I have written here and elsewhere of the power of a great opening line. If you can imagine a bookstore as a crowded singles bar with each book hoping to get lucky, that first sentence essentially functions as the author’s pick-up line. Sure, a sexy book jacket helps, since it will increase your chances of getting pulled off the shelf. But as the old saying goes, you can’t judge a book by its cover. And thus when that curious reader opens to page 1, your odds greatly improve if you can start with something original and enticing.
Leo Tolstoy did it with Anna Karenina: “All happy families are alike; every unhappy family is unhappy in its own way.” And Jane Austen most certainly did it with Pride and Prejudice: “It is a truth universally acknowledged, that a single man in possession of a good fortune, must be in want of a wife.” They are hardly alone. The Internet is filled with lists of great opening lines, such as this Top 100 from the American Book Review and this Top 30 from The Telegraph.
Lately, though, I’ve been thinking about an even more powerful seduction tool: the opening paragraph. Many of the great opening lines, including the two quoted above and, of course, “Call me Ishmael,” stand alone. Literally. They are one-sentence paragraphs. Yes, they catch your attention–much like that snappy pick-up line in the singles bar. But then, well, you need to start all over again.
The real magic takes place in a great opening paragraph. A real paragraph. Not just a one-liner. And what makes an opening paragraph great? The magical lure of the narrator’s voice. Take, for example, the greatest opening paragraph in American literature:
You don’t know about me, without you have read a book by the name of The Adventures of Tom Sawyer; but that ain’t no matter. That book was made by Mr. Mark Twain, and he told the truth, mainly. There was things which he stretched, but mainly he told the truth. That is nothing. I never seen anybody but lied one time or another, without it was Aunt Polly, or the widow, or maybe Mary. Aunt Polly—Tom’s Aunt Polly, she is—and Mary, and the Widow Douglas is all told about in that book, which is mostly a true book, with some stretchers, as I said before.
Or this droll opening paragraph of Raymond Chandler’s The Big Sleep:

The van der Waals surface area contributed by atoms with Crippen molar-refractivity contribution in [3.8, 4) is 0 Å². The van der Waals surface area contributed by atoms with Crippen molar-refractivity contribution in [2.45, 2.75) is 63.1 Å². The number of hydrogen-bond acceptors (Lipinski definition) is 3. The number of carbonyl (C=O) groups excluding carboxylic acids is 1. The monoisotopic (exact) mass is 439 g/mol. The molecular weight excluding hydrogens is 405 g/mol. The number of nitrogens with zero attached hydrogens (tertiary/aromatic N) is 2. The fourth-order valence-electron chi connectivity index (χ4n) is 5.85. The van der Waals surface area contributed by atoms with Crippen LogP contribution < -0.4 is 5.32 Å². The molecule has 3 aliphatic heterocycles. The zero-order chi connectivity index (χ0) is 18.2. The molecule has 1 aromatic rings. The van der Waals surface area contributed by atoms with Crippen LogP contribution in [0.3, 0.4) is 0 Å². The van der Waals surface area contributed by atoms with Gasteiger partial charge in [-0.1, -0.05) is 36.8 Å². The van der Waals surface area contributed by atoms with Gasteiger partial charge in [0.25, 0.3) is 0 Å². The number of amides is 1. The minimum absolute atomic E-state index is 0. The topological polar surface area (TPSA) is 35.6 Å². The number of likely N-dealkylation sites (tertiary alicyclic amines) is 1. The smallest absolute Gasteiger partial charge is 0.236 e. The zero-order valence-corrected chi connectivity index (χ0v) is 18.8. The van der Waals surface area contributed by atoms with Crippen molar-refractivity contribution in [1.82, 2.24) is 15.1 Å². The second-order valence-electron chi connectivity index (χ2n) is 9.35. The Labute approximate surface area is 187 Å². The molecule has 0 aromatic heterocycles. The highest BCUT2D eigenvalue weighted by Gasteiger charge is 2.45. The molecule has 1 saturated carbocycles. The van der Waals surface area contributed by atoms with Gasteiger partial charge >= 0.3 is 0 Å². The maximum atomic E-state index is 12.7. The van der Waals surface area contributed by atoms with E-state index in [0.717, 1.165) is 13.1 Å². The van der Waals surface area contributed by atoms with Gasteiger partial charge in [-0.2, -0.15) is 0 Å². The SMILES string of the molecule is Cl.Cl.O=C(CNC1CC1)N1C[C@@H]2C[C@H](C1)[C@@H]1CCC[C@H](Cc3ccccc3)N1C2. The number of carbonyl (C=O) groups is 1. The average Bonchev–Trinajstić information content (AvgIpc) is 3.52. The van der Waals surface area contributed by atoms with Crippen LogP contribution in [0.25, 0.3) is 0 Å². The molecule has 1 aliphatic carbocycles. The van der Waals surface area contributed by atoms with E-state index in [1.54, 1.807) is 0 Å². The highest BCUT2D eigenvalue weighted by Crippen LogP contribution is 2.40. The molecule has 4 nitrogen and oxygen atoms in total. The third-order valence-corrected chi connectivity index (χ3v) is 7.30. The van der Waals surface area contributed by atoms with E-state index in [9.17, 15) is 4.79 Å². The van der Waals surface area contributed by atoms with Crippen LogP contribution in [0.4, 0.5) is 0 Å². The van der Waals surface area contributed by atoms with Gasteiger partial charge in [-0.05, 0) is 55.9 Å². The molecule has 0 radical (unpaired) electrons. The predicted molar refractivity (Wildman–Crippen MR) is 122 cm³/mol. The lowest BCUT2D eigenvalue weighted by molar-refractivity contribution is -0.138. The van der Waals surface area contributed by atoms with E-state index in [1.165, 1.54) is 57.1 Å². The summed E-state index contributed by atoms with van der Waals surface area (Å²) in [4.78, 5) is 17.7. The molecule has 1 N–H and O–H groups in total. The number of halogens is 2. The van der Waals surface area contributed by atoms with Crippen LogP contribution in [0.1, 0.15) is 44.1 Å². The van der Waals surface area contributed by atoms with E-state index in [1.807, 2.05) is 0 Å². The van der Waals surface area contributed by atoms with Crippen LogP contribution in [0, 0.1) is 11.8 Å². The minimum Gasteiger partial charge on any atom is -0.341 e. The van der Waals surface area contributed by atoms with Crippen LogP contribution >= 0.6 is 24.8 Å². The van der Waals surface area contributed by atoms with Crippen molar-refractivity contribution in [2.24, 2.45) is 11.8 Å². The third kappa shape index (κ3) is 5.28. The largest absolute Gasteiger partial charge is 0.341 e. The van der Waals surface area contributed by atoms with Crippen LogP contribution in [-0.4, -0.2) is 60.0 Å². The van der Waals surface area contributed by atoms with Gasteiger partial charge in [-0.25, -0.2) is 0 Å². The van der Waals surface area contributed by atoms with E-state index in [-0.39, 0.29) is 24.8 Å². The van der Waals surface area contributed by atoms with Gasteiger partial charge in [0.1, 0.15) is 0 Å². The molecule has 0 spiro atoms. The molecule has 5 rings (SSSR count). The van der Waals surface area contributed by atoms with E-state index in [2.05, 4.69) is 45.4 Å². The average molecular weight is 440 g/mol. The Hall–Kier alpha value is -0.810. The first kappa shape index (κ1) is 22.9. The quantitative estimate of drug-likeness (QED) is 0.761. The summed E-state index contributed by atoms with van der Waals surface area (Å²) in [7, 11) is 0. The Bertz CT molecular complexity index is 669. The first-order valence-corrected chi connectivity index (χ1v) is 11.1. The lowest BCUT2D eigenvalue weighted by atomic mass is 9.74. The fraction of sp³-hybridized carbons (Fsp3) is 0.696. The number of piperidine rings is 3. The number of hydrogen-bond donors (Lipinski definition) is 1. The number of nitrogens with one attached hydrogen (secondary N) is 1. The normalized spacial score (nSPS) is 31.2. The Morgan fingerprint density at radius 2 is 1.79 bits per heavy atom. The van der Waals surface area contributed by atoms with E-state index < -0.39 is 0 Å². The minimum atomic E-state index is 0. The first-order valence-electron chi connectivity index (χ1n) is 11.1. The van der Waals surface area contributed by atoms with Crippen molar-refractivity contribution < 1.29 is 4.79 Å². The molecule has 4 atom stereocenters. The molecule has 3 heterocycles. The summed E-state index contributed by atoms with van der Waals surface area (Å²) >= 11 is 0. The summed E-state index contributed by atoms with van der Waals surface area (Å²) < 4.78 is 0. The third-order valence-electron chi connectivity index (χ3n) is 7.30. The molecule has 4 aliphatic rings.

It was about eleven o’clock in the morning, mid October, with the sun not shining and a look of hard wet rain in the clearness of the foothills. I was wearing my powder-blue suit, with dark blue shirt, tie and display handkerchief, black brogues, black wool socks with dark blue clocks on them. I was neat, clean, shaved, and sober, and I didn’t care who knew it. I was everything the well-dressed private detective ought to be. I was calling on four million dollars.
Two very different opening paragraphs, two very different novels, but both sharing something vital: a distinct and intriguing narrator voice. And while Huck Finn and Philip Marlowe share little else in common, those two opening paragraphs have drawn millions of readers into their stories.
In mulling over great opening paragraphs, I came to another realization: almost all are written in the first person. That’s Huck’s voice we hear. And Philip Marlowe’s voice. Those opening paragraphs achieve a special intimacy between the reader and the narrator. The same is true for so many other great opening paragraphs–from Pip (in Great Expectations ) and David Copperfield to Holden Caulfield and Augie March and so on and so on. Pick your favorite opening paragraph and odds are its narrated in the first person, and often by the protagonist. (We can let the critics debate whether Nick Carraway is the real protagonist in The Great Gatsby.)
I confess that I, too, have succumbed to the lure of the opening paragraph. One example comes from my novel Firm Ambitions:
Despite the allegations in the petition, fellatio is no longer included in Missouri’s list of infamous crimes against nature. It remains, however, “deviate sexual intercourse,” which the criminal code defines as “any sexual act involving the genitals of one person and the mouth or tongue of another.” The code calls it a class A misdemeanor. Vicki McDonald calls it a Big Mac with Special Sauce.
And finally, no serious discussion of great opening paragraphs can ignore the Grandmaster of Gonzo Journalism, Hunter Thompson, who opened Fear and Loathing in Las Vegas with the greatest first paragraph since Huckleberry Finn and thus provides us with a perfect closing paragraph here. As with Mark Twain’s opener, it’s hard to imagine any reader coming to the end of Thompson’s first paragraph and not continuing on to the second. Enjoy!
We were somewhere around Barstow on the edge of the desert when the drugs began to take hold. I remember saying something like “I feel a bit lightheaded; maybe you should drive. . . .” And suddenly there was a terrible roar all around us and the sky was full of what looked like huge bats, all swooping and screeching and diving around the car, which was going about a hundred miles an hour with the top down to Las Vegas. And a voice was screaming: “Holy Jesus, what are these goddam animals?”
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